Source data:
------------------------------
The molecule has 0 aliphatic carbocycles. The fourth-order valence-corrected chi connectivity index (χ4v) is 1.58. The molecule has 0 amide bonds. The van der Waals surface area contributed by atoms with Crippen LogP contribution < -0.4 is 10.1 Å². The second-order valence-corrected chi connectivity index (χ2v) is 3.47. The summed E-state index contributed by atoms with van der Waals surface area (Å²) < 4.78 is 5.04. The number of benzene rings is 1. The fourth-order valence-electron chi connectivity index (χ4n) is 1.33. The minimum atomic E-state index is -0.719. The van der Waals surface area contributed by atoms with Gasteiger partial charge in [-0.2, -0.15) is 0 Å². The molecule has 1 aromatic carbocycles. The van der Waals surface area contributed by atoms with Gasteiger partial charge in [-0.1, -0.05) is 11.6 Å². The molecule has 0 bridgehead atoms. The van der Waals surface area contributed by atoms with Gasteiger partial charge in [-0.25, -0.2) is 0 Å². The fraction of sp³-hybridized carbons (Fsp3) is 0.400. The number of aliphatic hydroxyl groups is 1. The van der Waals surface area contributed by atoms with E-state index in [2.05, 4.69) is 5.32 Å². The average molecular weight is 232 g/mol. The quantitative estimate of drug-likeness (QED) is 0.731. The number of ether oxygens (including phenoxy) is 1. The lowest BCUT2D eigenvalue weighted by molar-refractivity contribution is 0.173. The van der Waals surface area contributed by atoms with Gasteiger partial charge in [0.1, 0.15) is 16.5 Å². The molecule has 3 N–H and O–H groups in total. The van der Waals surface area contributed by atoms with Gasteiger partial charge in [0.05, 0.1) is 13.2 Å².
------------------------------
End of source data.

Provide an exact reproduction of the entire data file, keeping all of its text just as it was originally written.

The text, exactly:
The molecule has 0 aliphatic carbocycles. The fourth-order valence-corrected chi connectivity index (χ4v) is 1.58. The molecule has 0 amide bonds. The van der Waals surface area contributed by atoms with Crippen LogP contribution < -0.4 is 10.1 Å². The second-order valence-corrected chi connectivity index (χ2v) is 3.47. The summed E-state index contributed by atoms with van der Waals surface area (Å²) < 4.78 is 5.04. The number of benzene rings is 1. The fourth-order valence-electron chi connectivity index (χ4n) is 1.33. The minimum atomic E-state index is -0.719. The van der Waals surface area contributed by atoms with Gasteiger partial charge in [-0.2, -0.15) is 0 Å². The molecule has 1 aromatic carbocycles. The van der Waals surface area contributed by atoms with Gasteiger partial charge in [-0.1, -0.05) is 11.6 Å². The molecule has 0 bridgehead atoms. The van der Waals surface area contributed by atoms with Gasteiger partial charge in [-0.25, -0.2) is 0 Å². The fraction of sp³-hybridized carbons (Fsp3) is 0.400. The number of aliphatic hydroxyl groups is 1. The van der Waals surface area contributed by atoms with E-state index in [2.05, 4.69) is 5.32 Å². The average molecular weight is 232 g/mol. The quantitative estimate of drug-likeness (QED) is 0.731. The number of ether oxygens (including phenoxy) is 1. The lowest BCUT2D eigenvalue weighted by molar-refractivity contribution is 0.173. The van der Waals surface area contributed by atoms with Gasteiger partial charge in [0.1, 0.15) is 16.5 Å². The molecule has 3 N–H and O–H groups in total. The van der Waals surface area contributed by atoms with Gasteiger partial charge in [0.05, 0.1) is 13.2 Å².